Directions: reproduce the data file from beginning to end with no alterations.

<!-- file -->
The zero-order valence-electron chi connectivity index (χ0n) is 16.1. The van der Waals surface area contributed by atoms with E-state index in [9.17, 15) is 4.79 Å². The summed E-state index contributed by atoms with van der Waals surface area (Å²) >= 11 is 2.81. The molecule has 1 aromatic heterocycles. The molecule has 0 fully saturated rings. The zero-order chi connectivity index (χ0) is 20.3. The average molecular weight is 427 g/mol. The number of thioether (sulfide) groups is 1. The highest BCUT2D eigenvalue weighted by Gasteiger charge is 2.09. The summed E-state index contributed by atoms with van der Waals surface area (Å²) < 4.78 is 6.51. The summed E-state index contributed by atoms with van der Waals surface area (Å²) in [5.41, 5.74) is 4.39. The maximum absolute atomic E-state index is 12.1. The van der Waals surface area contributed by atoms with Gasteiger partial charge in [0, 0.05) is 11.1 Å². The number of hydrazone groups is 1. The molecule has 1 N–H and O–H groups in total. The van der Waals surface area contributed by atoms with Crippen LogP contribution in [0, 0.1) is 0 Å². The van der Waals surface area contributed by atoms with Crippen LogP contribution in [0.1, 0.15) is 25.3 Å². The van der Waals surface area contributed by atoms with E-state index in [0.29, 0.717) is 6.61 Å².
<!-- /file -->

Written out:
The zero-order valence-electron chi connectivity index (χ0n) is 16.1. The van der Waals surface area contributed by atoms with E-state index in [9.17, 15) is 4.79 Å². The summed E-state index contributed by atoms with van der Waals surface area (Å²) >= 11 is 2.81. The molecule has 1 aromatic heterocycles. The molecule has 0 fully saturated rings. The zero-order chi connectivity index (χ0) is 20.3. The average molecular weight is 427 g/mol. The number of thioether (sulfide) groups is 1. The highest BCUT2D eigenvalue weighted by Gasteiger charge is 2.09. The summed E-state index contributed by atoms with van der Waals surface area (Å²) < 4.78 is 6.51. The summed E-state index contributed by atoms with van der Waals surface area (Å²) in [5.41, 5.74) is 4.39. The maximum absolute atomic E-state index is 12.1. The van der Waals surface area contributed by atoms with Gasteiger partial charge in [0, 0.05) is 11.1 Å². The number of hydrazone groups is 1. The molecule has 1 N–H and O–H groups in total. The van der Waals surface area contributed by atoms with Crippen LogP contribution in [0, 0.1) is 0 Å². The van der Waals surface area contributed by atoms with Crippen LogP contribution in [0.1, 0.15) is 25.3 Å². The van der Waals surface area contributed by atoms with E-state index in [0.29, 0.717) is 6.61 Å².